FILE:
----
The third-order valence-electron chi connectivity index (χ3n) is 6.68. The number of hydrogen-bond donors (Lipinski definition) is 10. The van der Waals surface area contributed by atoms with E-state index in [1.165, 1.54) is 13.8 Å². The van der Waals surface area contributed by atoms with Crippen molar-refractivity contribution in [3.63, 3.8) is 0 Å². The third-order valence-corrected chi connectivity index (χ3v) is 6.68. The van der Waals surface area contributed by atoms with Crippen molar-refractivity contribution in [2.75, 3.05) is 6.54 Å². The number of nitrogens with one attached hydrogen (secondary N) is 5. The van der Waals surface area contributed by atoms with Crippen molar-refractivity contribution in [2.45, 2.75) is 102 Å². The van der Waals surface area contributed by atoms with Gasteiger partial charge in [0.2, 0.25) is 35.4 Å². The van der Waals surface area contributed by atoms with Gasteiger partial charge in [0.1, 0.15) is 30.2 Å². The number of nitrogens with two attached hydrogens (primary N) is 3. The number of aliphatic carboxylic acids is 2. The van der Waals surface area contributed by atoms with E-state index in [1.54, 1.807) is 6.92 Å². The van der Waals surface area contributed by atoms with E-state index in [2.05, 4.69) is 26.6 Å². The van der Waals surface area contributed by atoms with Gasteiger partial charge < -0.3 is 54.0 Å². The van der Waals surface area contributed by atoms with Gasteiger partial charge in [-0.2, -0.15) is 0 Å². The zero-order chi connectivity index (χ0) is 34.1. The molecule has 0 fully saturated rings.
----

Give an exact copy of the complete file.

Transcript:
The third-order valence-electron chi connectivity index (χ3n) is 6.68. The number of hydrogen-bond donors (Lipinski definition) is 10. The van der Waals surface area contributed by atoms with E-state index in [1.165, 1.54) is 13.8 Å². The van der Waals surface area contributed by atoms with Crippen molar-refractivity contribution in [3.63, 3.8) is 0 Å². The third-order valence-corrected chi connectivity index (χ3v) is 6.68. The van der Waals surface area contributed by atoms with Crippen molar-refractivity contribution in [2.75, 3.05) is 6.54 Å². The number of nitrogens with one attached hydrogen (secondary N) is 5. The van der Waals surface area contributed by atoms with Crippen molar-refractivity contribution in [2.45, 2.75) is 102 Å². The van der Waals surface area contributed by atoms with Gasteiger partial charge in [0.2, 0.25) is 35.4 Å². The van der Waals surface area contributed by atoms with Gasteiger partial charge in [0.1, 0.15) is 30.2 Å². The number of nitrogens with two attached hydrogens (primary N) is 3. The number of aliphatic carboxylic acids is 2. The van der Waals surface area contributed by atoms with E-state index in [1.54, 1.807) is 6.92 Å². The van der Waals surface area contributed by atoms with E-state index in [2.05, 4.69) is 26.6 Å². The van der Waals surface area contributed by atoms with Gasteiger partial charge < -0.3 is 54.0 Å². The van der Waals surface area contributed by atoms with Gasteiger partial charge in [-0.2, -0.15) is 0 Å². The zero-order chi connectivity index (χ0) is 34.1. The molecule has 0 fully saturated rings.